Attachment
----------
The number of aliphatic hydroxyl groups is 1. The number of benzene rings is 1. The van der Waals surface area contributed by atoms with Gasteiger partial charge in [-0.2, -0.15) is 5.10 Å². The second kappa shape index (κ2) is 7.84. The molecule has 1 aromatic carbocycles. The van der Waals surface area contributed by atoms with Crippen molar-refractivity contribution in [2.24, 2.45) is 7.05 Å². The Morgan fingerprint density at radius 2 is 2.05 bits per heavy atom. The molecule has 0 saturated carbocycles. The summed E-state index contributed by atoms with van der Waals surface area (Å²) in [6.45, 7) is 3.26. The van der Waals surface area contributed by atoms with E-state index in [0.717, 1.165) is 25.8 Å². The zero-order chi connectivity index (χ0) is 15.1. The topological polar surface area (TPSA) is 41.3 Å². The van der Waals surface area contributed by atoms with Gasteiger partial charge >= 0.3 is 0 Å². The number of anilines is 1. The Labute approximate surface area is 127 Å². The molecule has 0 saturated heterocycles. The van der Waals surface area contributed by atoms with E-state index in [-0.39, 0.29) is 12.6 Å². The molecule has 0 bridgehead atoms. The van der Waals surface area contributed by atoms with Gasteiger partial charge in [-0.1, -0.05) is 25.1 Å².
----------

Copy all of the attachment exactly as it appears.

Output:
The number of aliphatic hydroxyl groups is 1. The number of benzene rings is 1. The van der Waals surface area contributed by atoms with Gasteiger partial charge in [-0.2, -0.15) is 5.10 Å². The second kappa shape index (κ2) is 7.84. The molecule has 1 aromatic carbocycles. The van der Waals surface area contributed by atoms with Crippen molar-refractivity contribution in [2.24, 2.45) is 7.05 Å². The Morgan fingerprint density at radius 2 is 2.05 bits per heavy atom. The molecule has 0 saturated carbocycles. The summed E-state index contributed by atoms with van der Waals surface area (Å²) in [6.45, 7) is 3.26. The van der Waals surface area contributed by atoms with E-state index in [0.717, 1.165) is 25.8 Å². The zero-order chi connectivity index (χ0) is 15.1. The topological polar surface area (TPSA) is 41.3 Å². The van der Waals surface area contributed by atoms with Gasteiger partial charge >= 0.3 is 0 Å². The number of anilines is 1. The Labute approximate surface area is 127 Å². The molecule has 0 saturated heterocycles. The van der Waals surface area contributed by atoms with E-state index in [-0.39, 0.29) is 12.6 Å². The molecule has 0 bridgehead atoms. The van der Waals surface area contributed by atoms with Gasteiger partial charge in [-0.1, -0.05) is 25.1 Å².